11 March 2011 Integrated segmentation of cellular structures
Author Affiliations +
Proceedings Volume 7962, Medical Imaging 2011: Image Processing; 79620I (2011); doi: 10.1117/12.876722
Event: SPIE Medical Imaging, 2011, Lake Buena Vista (Orlando), Florida, United States
Automatic segmentation of cellular structures is an essential step in image cytology and histology. Despite substantial progress, better automation and improvements in accuracy and adaptability to novel applications are needed. In applications utilizing multi-channel immuno-fluorescence images, challenges include misclassification of epithelial and stromal nuclei, irregular nuclei and cytoplasm boundaries, and over and under-segmentation of clustered nuclei. Variations in image acquisition conditions and artifacts from nuclei and cytoplasm images often confound existing algorithms in practice. In this paper, we present a robust and accurate algorithm for jointly segmenting cell nuclei and cytoplasm using a combination of ideas to reduce the aforementioned problems. First, an adaptive process that includes top-hat filtering, Eigenvalues-of-Hessian blob detection and distance transforms is used to estimate the inverse illumination field and correct for intensity non-uniformity in the nuclei channel. Next, a minimum-error-thresholding based binarization process and seed-detection combining Laplacian-of-Gaussian filtering constrained by a distance-map-based scale selection is used to identify candidate seeds for nuclei segmentation. The initial segmentation using a local maximum clustering algorithm is refined using a minimum-error-thresholding technique. Final refinements include an artifact removal process specifically targeted at lumens and other problematic structures and a systemic decision process to reclassify nuclei objects near the cytoplasm boundary as epithelial or stromal. Segmentation results were evaluated using 48 realistic phantom images with known ground-truth. The overall segmentation accuracy exceeds 94%. The algorithm was further tested on 981 images of actual prostate cancer tissue. The artifact removal process worked in 90% of cases. The algorithm has now been deployed in a high-volume histology analysis application.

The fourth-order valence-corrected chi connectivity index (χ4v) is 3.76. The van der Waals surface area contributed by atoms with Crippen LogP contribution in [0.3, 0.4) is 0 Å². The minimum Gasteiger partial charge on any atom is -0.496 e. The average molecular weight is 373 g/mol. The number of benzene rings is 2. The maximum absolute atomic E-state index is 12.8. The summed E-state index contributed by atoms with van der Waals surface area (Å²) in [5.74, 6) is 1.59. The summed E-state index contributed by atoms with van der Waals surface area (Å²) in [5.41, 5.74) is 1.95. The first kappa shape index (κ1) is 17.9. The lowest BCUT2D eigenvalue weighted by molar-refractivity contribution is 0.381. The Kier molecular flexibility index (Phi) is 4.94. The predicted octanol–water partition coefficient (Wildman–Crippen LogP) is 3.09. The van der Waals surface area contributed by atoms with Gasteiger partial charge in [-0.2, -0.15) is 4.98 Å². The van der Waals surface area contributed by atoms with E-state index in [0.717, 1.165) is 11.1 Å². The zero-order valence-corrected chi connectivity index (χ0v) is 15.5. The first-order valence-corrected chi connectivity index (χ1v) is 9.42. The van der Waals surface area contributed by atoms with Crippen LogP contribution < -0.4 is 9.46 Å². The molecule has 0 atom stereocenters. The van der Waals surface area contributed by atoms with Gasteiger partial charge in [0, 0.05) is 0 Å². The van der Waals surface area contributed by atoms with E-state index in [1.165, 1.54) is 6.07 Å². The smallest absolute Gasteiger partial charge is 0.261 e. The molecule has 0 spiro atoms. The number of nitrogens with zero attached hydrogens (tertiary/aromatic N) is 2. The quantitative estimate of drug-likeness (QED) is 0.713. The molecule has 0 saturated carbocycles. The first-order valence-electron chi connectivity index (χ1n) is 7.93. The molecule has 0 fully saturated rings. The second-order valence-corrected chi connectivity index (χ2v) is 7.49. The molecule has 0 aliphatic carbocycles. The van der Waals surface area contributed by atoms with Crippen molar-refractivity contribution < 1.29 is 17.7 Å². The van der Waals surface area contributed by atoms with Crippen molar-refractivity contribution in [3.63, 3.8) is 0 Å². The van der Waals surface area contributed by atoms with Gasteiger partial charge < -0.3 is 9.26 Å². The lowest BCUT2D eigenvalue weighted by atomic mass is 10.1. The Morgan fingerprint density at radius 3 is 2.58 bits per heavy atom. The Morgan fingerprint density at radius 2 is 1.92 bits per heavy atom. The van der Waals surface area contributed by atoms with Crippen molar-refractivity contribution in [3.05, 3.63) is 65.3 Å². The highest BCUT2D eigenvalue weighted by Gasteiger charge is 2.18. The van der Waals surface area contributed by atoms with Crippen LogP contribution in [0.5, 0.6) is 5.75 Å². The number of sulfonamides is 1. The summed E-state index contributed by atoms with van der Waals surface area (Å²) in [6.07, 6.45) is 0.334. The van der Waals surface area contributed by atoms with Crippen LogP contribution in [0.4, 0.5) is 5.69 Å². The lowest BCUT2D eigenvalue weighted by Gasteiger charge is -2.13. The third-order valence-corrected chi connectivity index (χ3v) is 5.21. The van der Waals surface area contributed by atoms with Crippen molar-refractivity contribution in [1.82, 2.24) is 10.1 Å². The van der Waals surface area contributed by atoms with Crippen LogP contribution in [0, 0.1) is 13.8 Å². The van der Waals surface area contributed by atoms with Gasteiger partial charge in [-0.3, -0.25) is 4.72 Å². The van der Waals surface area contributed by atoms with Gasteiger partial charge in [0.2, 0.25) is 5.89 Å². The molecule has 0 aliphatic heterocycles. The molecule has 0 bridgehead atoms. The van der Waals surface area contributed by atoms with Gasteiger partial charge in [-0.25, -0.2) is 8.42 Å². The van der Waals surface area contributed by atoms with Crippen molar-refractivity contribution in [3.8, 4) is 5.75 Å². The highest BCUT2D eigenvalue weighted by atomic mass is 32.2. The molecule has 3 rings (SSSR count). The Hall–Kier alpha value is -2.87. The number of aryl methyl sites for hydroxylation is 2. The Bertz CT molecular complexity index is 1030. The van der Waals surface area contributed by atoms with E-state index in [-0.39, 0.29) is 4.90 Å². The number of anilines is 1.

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Peter Ajemba, Yousef Al-Kofahi, Richard Scott, Michael Donovan, Gerardo Fernandez, "Integrated segmentation of cellular structures", Proc. SPIE 7962, Medical Imaging 2011: Image Processing, 79620I (11 March 2011); doi: 10.1117/12.876722; https://doi.org/10.1117/12.876722


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